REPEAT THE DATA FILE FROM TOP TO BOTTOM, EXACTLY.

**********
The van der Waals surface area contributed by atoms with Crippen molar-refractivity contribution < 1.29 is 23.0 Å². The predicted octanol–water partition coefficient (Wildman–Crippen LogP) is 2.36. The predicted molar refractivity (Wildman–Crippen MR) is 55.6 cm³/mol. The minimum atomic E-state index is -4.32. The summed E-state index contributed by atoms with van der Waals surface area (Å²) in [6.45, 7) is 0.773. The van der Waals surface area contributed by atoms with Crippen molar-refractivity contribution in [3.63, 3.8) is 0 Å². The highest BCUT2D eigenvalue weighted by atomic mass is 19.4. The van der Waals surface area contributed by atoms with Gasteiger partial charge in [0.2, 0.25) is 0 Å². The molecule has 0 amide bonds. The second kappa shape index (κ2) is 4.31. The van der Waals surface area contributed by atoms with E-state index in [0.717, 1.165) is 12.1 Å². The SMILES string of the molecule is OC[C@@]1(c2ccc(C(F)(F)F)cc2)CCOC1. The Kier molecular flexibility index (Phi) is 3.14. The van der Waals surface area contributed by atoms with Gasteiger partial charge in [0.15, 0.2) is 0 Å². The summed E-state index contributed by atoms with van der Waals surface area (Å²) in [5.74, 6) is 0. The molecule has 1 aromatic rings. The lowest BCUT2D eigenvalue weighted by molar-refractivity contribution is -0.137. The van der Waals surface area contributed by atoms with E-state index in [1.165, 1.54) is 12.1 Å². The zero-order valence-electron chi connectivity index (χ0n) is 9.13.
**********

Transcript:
The van der Waals surface area contributed by atoms with Crippen molar-refractivity contribution < 1.29 is 23.0 Å². The predicted octanol–water partition coefficient (Wildman–Crippen LogP) is 2.36. The predicted molar refractivity (Wildman–Crippen MR) is 55.6 cm³/mol. The minimum atomic E-state index is -4.32. The summed E-state index contributed by atoms with van der Waals surface area (Å²) in [6.45, 7) is 0.773. The van der Waals surface area contributed by atoms with Crippen molar-refractivity contribution in [3.63, 3.8) is 0 Å². The highest BCUT2D eigenvalue weighted by atomic mass is 19.4. The van der Waals surface area contributed by atoms with Gasteiger partial charge in [0.2, 0.25) is 0 Å². The molecule has 0 amide bonds. The second kappa shape index (κ2) is 4.31. The van der Waals surface area contributed by atoms with E-state index in [0.717, 1.165) is 12.1 Å². The SMILES string of the molecule is OC[C@@]1(c2ccc(C(F)(F)F)cc2)CCOC1. The Kier molecular flexibility index (Phi) is 3.14. The van der Waals surface area contributed by atoms with Gasteiger partial charge in [0.15, 0.2) is 0 Å². The summed E-state index contributed by atoms with van der Waals surface area (Å²) in [5.74, 6) is 0. The molecule has 1 aromatic rings. The lowest BCUT2D eigenvalue weighted by molar-refractivity contribution is -0.137. The van der Waals surface area contributed by atoms with E-state index in [1.165, 1.54) is 12.1 Å². The zero-order valence-electron chi connectivity index (χ0n) is 9.13.